The conservation and restoration efforts involved at Dorney Court are pursued with a passion, patience and dedication which reflect the Family’s overwhelming desire to preserve the House for the Nation and to pass it on to future generations to enjoy.
However, like many historic buildings, there is a backlog of work and, given the need to use only the most skilled craftsmen, projects are prioritised and often undertaken as and when urgency dictates.
In 2009, Dorney Court received the prestigious annual Historic Houses Association Conservation Award for the restoration of decaying brickwork beating off competition from Blenheim Palace and Highclere Castle. The judges noting that the work at Dorney stood out because of “the enthusiasm of the craftsman” and “the support the craftsman received from the local conservation officer”; the award testament to the level of detail and sympathy shown to all elements of the restoration of the House, no matter how humble the subject.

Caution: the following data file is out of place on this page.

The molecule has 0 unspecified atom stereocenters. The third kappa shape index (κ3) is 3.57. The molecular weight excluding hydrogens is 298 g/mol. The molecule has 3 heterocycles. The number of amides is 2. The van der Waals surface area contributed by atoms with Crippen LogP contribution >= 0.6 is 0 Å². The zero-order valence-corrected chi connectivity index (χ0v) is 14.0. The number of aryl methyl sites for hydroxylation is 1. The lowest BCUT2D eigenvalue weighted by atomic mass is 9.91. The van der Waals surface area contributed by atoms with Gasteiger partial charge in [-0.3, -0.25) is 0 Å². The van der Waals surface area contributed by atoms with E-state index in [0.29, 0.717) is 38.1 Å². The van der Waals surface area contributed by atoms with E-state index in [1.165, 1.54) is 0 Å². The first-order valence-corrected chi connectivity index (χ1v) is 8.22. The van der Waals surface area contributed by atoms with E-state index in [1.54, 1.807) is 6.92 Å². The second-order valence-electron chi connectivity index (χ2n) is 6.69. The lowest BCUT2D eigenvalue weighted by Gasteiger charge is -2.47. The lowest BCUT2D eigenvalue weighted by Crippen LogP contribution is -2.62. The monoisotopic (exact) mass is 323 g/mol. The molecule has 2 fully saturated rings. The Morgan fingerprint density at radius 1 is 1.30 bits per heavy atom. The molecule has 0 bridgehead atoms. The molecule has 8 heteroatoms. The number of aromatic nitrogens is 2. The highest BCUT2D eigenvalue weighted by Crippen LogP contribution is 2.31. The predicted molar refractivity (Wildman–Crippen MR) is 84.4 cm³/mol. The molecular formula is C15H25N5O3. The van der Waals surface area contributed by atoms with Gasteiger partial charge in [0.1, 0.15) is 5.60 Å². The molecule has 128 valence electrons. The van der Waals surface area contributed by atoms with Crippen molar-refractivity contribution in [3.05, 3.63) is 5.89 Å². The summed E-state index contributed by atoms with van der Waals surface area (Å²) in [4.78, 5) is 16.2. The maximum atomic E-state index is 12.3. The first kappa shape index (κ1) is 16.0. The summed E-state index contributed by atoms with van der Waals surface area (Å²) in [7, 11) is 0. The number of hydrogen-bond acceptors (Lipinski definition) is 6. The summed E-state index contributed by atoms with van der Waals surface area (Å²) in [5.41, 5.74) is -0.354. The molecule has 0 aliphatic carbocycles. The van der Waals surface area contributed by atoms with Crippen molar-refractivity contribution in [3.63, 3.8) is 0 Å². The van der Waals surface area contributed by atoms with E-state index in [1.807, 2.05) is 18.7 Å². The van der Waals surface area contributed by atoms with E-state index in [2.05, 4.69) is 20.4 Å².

Since Dorney Court opened to the public in 1981, the Sisyphean programme of conservation and restoration has included among others:
- Re-roofing over a period of ten years
- Restoration of c. 30 paintings and pictures
- Reinstatement of new barge boards
- Renovation of leaded lights windows
Besides standalone projects, the fabric and furniture are closely monitored and an on-going schedule has witnessed great strides made to safeguard and restore at-risk items.
Yet, for all the focus on preservation, the Family has always continued to look forward and to seek to improve and enhance the House. At times this has not always been an unmitigated success. The Palladian façade of the eighteenth century was fortunately a superficial development, returned to the original Tudor form in the 1900s after a relatively brief interlude of 150 years. Visitors should look out for the most recent additions which have been imagined and overseen by Peregrine and Jill Palmer and range from the spectacular painted floor in the Dining Room to the intricate Millennium mosaic fireplace in the Oak Room.
Dorney Court is grateful to the Historic Houses Association and Heritage Conservation Trust for their support.